That’s a challenge, but nothing like the one the Dutchmen faced last January, when their first eight games went like this: William & Mary, at George Mason, Towson, at Old Dominion, VCU, at William & Mary, George Mason, at Drexel. The Dutchmen’s late-season run was fueled by better health but it’s no coincidence they got hot once the travel schedule got less rigorous.

It’s a good thing I’m not a conspiracy theorist or else I’d wonder if the departure of Pecora—who was never shy about telling CAA schedule makers, in the saltiest language possible, just how he felt about their efforts—had something to do with the Dutchmen’s draw. Nahhhhh.

The unbalanced CAA schedule also tips in the Dutchmen’s favor this year, when they are scheduled to play ODU, VCU and James Madison—three teams likely to be picked among the top four come October—just once apiece. Two of those games (ODU and Madison) will be in Hempstead.

The Dutchmen will need a few things to go right to exceed expectations and grab the first-round bye that seemed such a certainty before all hell broke loose in March and April. This schedule appears to give them the best possible shot at entering January feeling good about itself and sustaining those happy vibes for the February stretch run.

At least that’s what I think in September. If my optimism proves unwarranted, I reserve the right to wail about how unfair this all is and to demand I take back these Christmas presents.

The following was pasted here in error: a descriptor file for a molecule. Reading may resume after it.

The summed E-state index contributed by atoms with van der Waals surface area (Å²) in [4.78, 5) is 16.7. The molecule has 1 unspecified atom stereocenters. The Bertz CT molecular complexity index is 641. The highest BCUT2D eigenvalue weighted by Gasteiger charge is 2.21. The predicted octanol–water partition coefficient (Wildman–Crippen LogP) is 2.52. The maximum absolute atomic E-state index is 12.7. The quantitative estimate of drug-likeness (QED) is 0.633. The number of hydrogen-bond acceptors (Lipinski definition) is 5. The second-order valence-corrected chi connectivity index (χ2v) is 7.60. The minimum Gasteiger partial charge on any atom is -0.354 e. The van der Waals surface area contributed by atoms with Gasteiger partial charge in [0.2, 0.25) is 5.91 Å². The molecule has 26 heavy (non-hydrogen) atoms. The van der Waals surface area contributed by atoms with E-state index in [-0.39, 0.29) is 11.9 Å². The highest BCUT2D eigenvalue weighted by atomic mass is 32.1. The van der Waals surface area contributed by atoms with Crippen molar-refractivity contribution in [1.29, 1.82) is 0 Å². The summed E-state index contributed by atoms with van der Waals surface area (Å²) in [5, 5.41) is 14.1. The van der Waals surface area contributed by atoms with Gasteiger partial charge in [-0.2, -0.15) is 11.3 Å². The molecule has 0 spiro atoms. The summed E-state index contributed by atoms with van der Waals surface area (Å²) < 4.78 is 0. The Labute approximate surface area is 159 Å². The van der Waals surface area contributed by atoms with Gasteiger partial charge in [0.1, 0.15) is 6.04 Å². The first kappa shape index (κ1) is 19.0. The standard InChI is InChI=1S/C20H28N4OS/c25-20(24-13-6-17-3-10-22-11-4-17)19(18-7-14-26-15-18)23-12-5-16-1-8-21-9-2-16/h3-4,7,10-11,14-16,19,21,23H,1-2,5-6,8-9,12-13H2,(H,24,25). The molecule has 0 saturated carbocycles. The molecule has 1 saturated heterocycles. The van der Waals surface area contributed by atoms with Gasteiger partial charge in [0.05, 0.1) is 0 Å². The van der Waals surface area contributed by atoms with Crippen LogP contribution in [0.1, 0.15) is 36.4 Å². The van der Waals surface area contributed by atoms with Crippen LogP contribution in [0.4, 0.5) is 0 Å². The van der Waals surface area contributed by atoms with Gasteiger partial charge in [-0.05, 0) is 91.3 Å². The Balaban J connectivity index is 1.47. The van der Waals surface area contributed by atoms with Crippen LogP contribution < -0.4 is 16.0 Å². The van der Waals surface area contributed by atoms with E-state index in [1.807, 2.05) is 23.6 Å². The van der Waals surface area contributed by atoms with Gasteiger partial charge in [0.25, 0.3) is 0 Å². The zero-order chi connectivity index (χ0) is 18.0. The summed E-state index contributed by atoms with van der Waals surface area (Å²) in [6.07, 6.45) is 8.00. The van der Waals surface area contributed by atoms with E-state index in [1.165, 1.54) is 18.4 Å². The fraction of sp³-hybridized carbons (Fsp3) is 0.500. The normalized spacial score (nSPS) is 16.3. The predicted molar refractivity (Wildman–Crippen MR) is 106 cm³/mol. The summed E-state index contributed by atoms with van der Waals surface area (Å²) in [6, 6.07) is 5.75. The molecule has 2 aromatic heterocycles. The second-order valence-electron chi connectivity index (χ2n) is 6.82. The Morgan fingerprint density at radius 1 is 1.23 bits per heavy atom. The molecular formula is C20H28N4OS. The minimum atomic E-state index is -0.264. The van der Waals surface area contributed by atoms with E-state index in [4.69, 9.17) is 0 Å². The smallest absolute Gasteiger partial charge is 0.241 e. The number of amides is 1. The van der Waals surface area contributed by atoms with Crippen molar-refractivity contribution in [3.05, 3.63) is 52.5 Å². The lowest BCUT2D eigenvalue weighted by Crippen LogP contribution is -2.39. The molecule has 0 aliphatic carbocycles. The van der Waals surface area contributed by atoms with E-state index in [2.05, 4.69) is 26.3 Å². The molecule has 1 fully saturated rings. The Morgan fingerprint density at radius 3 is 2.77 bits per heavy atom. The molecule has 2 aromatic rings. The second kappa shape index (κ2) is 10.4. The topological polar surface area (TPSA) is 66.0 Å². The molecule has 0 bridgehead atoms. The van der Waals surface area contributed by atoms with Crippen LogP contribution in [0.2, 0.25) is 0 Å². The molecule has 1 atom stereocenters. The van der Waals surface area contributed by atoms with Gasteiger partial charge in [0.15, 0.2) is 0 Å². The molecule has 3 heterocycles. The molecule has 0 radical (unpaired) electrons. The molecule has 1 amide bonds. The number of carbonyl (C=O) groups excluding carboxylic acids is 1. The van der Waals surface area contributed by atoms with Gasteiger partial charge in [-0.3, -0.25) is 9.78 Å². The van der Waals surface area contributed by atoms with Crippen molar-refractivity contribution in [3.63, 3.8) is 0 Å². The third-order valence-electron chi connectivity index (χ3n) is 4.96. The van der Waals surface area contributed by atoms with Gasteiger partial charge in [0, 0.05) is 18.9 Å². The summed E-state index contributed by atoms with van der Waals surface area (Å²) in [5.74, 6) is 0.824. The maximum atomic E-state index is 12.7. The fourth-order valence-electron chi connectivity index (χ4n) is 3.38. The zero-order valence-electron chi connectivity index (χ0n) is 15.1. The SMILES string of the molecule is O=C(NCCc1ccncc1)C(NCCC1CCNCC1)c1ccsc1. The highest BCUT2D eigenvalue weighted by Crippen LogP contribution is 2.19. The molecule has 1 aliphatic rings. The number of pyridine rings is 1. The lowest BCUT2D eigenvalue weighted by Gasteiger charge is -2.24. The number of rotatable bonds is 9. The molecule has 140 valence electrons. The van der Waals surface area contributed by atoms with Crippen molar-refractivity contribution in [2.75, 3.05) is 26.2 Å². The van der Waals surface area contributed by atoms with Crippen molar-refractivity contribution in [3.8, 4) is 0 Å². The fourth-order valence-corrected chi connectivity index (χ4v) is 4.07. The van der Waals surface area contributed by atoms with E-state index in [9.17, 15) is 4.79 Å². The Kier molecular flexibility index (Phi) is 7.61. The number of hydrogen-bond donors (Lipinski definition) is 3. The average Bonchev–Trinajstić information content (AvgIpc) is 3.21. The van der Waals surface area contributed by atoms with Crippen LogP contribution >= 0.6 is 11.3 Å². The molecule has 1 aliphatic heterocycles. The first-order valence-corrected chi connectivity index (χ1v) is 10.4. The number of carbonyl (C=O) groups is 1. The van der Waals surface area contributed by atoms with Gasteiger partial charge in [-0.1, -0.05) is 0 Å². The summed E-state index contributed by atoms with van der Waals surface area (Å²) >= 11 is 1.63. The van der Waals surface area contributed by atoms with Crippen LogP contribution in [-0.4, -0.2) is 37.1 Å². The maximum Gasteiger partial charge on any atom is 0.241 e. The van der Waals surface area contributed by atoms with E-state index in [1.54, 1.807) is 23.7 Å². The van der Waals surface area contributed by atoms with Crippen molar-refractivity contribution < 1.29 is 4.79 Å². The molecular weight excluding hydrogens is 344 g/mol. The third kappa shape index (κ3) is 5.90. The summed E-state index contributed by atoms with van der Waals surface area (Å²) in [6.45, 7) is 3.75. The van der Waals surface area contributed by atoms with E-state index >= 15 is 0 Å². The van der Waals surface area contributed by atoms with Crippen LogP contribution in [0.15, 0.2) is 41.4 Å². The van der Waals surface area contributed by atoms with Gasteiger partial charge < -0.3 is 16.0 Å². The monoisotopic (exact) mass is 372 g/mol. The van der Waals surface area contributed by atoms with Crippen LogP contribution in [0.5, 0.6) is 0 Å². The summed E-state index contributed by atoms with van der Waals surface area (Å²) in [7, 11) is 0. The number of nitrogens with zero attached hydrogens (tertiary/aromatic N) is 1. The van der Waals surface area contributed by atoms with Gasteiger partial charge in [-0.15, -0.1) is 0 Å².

Email Jerry at or follow Defiantly Dutch at

Wednesday, September 1, 2010

Welcome, Hofstra newcomers, to the best years of your life!

Don't argue with me over the awesomeness of classic Foreigner!

I had a depressing thought Saturday, which was the 17th anniversary of the day I moved in at Hofstra: The transfer students moving in over the weekend were very likely no more than three years old when I arrived in Hempstead as a transfer student. And this year’s freshmen were a year or two old. Get off my damn lawn.

Fortunately, the equal parts excitement and abject terror that accompany going away to college are timeless, and so it is that I can still have an idea of what the newcomers are thinking today as classes begin, even though today’s teenagers and 20-somethings are far cooler than I ever was (a short hurdle to clear, that).

As if to embody how uncool I was and remain, I cranked the above tune before my first class—some horrendously boring communications theory class, I think—17 years ago Monday morning. Yes, it was and is cheesy, but it was also perfect for a kid from a small town who felt ready to take on the big city and was certain the next two years would be the best, most pivotal and most defining of his life.

And I was right, except it took three years.

Whether you are a freshman or a transfer, you’ll probably never feel this way again, never have such an opportunity to start anew and have such a clean canvas on which you can design your future. Enjoy it, embrace it and savor it, because these will be the best years of your life.

And do what so few of your predecessors have done by also enjoying, embracing and savoring your school’s athletic program. Hofstra will test your patience and your loyalty, on and especially off the field, but there’s nothing finer than rooting for a mid-major and enjoying a connection you’d never have at a bigger school.

So with that in mind, stop back later today or first thing tomorrow for our second annual Defiantly Dutch primer—the same as last year, but much different too! And after you crank some Foreigner, take notes for me in that communication class, because I’m going to hit snooze on my alarm clock until about noon.

Email Jerry at or follow Defiantly Dutch at